In part one of this series I gave an overview of the problem of loud TV commercials, or put more clearly, the inconsistent loudness of different items in a broadcast.
Before I dive into some solutions to the problem there are some audio concepts to understand. These relate to how audio is produced and measured. Inconsistent measurement and poor monitoring practices are at the core of the problem, so we need to understand these first.
There are two forms of measurement used when producing audio.
A level meter is a device for measuring variations in the electrical amplitude of the audio signal. The two most commonly used meters in broadcasting are the VU meter and the IEC standard PPM. Both measure audio differently, and experienced engineers know how to use them correctly. Measures of level are generally absolute and repeatable.
There are more sophisticated meters that purport to measure loudness as well; I will talk about these later.
The second and by far the most important tool, is the human auditory system. The ears combined with the brain is the most powerful psychoacoustic measuring device on the planet.
The human ear has two attributes that bear on this problem.
The first is that the perceived volume of a sound is based on the average loudness over time. According to Wikipedia:
The perception of loudness is related to both the sound pressure level and duration of a sound. The human auditory system integrates (averages) the effects of sound pressure level (SPL) over a 600–1,000 ms window.
The second important attribute is that it is optimised for processing speech. Human speech at 1 metre is typically around 60 dBA, measured with a sound pressure meter.
If you play a recording of speech and ask a group of people to set the volume so it is comfortable, the set volume tends to converge on 60 dBA. This applies when watching TV too.
The two measures above would be fine except for two types of processing that are applied to audio to change the perception of loudness.
The first is equalization (EQ), which boosts or cuts selected frequencies. The aim in doing this is to improve the intelligibility and impact of the sound.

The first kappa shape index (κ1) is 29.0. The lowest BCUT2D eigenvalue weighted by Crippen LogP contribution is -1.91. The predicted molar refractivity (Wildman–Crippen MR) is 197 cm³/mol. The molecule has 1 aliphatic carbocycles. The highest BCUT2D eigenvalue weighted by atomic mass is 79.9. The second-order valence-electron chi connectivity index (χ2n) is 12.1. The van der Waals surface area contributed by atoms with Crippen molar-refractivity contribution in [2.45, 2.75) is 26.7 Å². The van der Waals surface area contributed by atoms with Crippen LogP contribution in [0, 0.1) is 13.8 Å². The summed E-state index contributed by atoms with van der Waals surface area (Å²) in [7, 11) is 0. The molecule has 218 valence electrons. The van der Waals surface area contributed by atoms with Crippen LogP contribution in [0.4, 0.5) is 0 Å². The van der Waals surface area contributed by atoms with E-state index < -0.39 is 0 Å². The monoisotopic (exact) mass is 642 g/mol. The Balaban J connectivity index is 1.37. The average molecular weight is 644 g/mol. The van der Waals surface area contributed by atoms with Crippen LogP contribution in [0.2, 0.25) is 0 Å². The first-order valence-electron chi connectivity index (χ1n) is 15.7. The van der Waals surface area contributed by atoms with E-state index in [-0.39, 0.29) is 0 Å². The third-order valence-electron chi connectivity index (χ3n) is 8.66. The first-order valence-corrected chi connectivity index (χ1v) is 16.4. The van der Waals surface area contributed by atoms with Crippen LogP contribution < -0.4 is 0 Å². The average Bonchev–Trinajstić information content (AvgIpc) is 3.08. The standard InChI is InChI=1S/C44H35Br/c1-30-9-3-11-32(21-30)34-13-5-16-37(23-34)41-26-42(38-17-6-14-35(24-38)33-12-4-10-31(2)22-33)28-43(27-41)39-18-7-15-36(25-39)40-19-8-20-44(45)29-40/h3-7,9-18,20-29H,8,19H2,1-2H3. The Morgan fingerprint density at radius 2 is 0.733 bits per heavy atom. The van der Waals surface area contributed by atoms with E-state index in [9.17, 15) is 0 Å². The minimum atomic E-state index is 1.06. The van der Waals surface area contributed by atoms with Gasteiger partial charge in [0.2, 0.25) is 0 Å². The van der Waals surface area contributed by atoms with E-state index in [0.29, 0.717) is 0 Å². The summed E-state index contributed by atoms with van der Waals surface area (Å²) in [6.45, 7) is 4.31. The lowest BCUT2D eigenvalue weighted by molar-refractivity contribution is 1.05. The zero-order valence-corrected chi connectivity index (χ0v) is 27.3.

Mixing desks and digital editing systems have very complex controls that allow specific frequencies to be targeted for enhancement, allowing for fine-grained control.
The second first of these is audio compression or limiting. Put simply, this reduces the dynamic range of the audio so that the difference between the loudest and the quietest sounds are reduced. This allows the average volume to be increased.
Both of these are used in commercial production. The voice is EQed and compressed. Any music may also be compressed, and the finished product compressed again. It is common to see commercials with a dynamic range of less than 2dB.
The audio of most TV productions has a dynamic range greater than 2dB. 15-25dB is more typical. This difference means that the level (on a meter) has to be set lower to avoid overload on the peaks. Commercials don’t have any peaks, so can be set higher.
This is what happens in the average consumer’s lounge:
They turn on the TV, and when the programme starts the volume control is adjusted so that the speech is at a comfortable volume. As stated above this will be close to 60 dBA. The dynamic range of the spoken material will be (say) 15 dB, and it must be set so that any peaks do not causes overloading in the broadcast equipment.
When a commercial is played it can be set 13 dB higher (2 dB dynamic) without causing electrical overload.
At the consumer’s end, this means that content with a reduced dynamic range (like commercials) will sound a lot louder.
This is a massive simplification, but hopefully it makes sense. I suspect that I’ll need to make companion video to this series to demonstrate things more clearly.
How to fix this?
Most discussion I’ve seen suggests that his is either a technical problem, or deliberate.
The technical crowd think that problems occurs because there are no agreed standards. There are standards, and though they are not always followed I think this is a side-issue because the problems of differences in loudness is operational in nature.
As stated in part one, I don’t believe that most TV stations turn up the volume of the Ads. This is an error of omission. The problem persists because it is either ignored because it is not understood, or there is a belief that Ads must be louder in order to be effective.
Next time I will explain the solution to this problem by first presenting a simplified version, and then applying it to some real-world situations.
If you want clarification on anything here, use the comments section.